Who does not love bak kut teh? The heartwarming dish is a local favourite which has been around since the 1960s when it was widely enjoyed as a popular street food, and up till today it has retained a loyal following. It’s such an iconic and well-known dish that tour groups will flock to famous bak kut teh restaurants when they visit Singapore.
Even though the dish is considered a heritage dish, it has not stopped some stores from getting creative and trying to reach out to new fans, both young and old. Restaurants and chefs are now changing up their menus, and also adding new flavours and twists to the dish. Here are the ones which you have to give a try:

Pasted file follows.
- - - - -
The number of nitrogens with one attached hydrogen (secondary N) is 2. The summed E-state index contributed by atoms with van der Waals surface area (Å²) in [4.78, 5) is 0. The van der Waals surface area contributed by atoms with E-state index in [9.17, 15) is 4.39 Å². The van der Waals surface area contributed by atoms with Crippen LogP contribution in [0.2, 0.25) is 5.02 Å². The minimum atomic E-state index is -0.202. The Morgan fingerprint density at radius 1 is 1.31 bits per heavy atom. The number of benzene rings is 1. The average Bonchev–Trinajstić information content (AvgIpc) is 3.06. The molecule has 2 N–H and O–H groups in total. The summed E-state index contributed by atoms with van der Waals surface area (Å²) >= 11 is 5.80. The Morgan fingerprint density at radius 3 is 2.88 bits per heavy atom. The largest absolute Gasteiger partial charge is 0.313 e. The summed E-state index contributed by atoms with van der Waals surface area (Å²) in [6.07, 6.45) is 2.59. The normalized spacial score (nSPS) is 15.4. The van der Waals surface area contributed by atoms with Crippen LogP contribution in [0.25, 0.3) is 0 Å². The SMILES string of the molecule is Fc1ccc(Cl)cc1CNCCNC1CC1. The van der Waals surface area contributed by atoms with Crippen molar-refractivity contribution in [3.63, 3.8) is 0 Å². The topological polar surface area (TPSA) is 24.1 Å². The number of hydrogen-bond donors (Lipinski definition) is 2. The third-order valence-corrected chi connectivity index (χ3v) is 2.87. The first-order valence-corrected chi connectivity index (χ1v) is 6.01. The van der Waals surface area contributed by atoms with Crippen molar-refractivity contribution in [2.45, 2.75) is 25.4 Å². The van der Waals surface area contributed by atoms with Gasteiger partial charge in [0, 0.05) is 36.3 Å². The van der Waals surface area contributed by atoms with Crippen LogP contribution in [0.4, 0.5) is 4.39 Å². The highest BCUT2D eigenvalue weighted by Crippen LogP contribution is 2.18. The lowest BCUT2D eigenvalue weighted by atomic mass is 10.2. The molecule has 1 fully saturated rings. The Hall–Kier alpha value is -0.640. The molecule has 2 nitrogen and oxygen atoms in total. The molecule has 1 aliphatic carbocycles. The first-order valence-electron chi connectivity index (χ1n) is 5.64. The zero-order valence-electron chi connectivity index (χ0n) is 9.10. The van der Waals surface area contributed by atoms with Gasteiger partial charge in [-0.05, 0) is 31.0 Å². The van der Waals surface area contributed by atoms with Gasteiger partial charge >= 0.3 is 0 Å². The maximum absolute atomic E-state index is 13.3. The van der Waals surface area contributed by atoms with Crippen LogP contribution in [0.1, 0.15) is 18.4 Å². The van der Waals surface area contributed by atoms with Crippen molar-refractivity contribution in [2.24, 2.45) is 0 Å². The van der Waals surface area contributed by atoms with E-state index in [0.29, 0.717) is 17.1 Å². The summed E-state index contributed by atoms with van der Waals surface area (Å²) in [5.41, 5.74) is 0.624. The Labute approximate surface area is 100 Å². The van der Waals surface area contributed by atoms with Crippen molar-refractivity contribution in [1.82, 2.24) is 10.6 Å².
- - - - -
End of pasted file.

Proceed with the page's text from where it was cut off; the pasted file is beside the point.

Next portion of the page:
Besides sprucing up the interiors and using technology for their operations, bak kut teh eateries are giving the dish a modern makeover to attract younger diners and tourists. Among them is BakBak, which is run by Rong Cheng’s second-generation owner, Lionel Lim. The 43-year-old has rejuvenated his father’s recipe for Teochew-style pork rib soup, which is cooked with white peppercorns and garlic, to create two new dishes. They are sea cucumber bak kut teh and sanuki udon with the meatier pork loin ribs.